How Water Heater Works
Hot Water Heaters Explained
How Old Is Your Water Heater? Read More >> Water Heater Decoder Chart Here!
Basically a water heater is a drum filled with water and a heating element to heat the cool water. All water comes into the house or building via pipes. Majority of the year that water is cool. For warm water to be generated for a shower or bath, a dishwasher, or washing machine you will need a water heater. Most homes have the basic water heater but another option would be a tankless version that can warm water on-demand.
While the water heater seems like a simple appliance the inside design is ingenious.
The thermostat is typically set between 120 and 180 degrees Fahrenheit. Usually it is located under a cover plate and has a dial for temperature settings. The dip tube fills the water heater via the home’s water lines and starts the process near the bottom of the heater. The heating mechanism stays on until the water reaches the desired temperature. As the water fills the tank it is heated with the hottest water traveling to the top. The heat-out pipe is located near the top allowing the water heater to utilize the natural tendency of hot water rising. That is how you are able to enjoy your shower and clean clothes and dishes.
Though water heaters are relatively inexpensive compared to the price of a house, repairs for the damage caused when one suddenly has a catastrophic failure is likely to be expensive. This is the reason many inspectors want to at least be able to give their client some idea of how old the device is and when it would be a good idea to start considering replacement.
So, what exactly is the absolute maximum service life to expect? It varies from place to place and is affected by the quality of the product, minerals/chemicals in water, the amount of maintenance the water heater receives and usage. In other words, there is no set in concrete maximum expected service life. In fact, two neighbors with exactly the same brand of water heater installed on exactly the same day on the same street in identical houses can have completely different experiences. In some parts of the country it is normal to expect between 10 and 15 years, while in others a homeowner is lucky if the water heater lasts 10 years.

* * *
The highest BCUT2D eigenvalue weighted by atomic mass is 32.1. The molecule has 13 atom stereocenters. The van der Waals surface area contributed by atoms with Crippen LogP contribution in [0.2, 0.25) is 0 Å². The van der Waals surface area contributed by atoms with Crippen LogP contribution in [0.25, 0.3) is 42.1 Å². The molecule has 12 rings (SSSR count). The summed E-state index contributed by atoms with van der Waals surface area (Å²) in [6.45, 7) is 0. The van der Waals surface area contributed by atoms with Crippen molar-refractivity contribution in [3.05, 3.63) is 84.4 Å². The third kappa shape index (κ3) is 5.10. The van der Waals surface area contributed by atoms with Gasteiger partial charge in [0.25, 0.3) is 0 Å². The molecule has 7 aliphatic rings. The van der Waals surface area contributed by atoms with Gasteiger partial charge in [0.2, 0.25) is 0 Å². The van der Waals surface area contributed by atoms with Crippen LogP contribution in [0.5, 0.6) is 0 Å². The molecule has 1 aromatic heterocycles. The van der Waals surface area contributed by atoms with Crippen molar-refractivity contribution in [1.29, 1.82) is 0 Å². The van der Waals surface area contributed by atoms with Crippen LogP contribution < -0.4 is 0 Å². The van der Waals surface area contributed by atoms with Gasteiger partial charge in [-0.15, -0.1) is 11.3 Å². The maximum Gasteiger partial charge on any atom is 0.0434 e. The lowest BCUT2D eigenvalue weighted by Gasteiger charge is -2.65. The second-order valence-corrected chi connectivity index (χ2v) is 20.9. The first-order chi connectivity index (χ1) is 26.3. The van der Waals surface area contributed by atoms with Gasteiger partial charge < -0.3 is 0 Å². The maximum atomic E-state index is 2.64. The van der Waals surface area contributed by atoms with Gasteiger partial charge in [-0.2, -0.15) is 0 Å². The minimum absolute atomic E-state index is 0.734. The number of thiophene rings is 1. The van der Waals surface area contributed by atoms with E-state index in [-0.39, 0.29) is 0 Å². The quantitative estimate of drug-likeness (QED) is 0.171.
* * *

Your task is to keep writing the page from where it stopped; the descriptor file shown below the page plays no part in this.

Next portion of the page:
The manufacturing date is coded into the serial number of water heaters and, since there are more than 100 different brands of water heaer in this country, the thought of trying to memorize every single serial number code at first seems impossible. Impossible that is, until one realizes that only six manufacturers produce those 100+ brands and some share the same basic method for coding, making the task of memorizing the coding methods far less formidable. In this article I'll explain the coding method used by each of the six major manufacturers. At the end of the article, there's a link to a handy decoding chart in TIJ's downloads library.
American Water Heater Company, manufacturer of 52 separate brands of water heaters, uses a 10-digit serial number with a year/week code in the first four digits of the serial number. The year of is the first two digits followed by the two digit week of the year. For example,the serial number 0602****** indicates that the water heater was manufactured the second week of 2006. A complete list of brands manufactured by American is contained in the decoder chart linked to this article.
Prior to 2008, A.O. Smith Corporation, manufactured three brands of water heaters - A.O. Smith, Glascote and Perma-Glas - and used a 10-digit serial number with a letter-month/year code in the second third and fourth digits of the serial number. With this system, the letters A to M, excluding the letter I, are used to designate the months 1 to 12 followed by the two digit week. For example,*H06****** would indicate that the water heater was manufactured in February 2006. In 2008, A.O. Smith acquired State Industries and since then has used the State Industries sequencing (see below).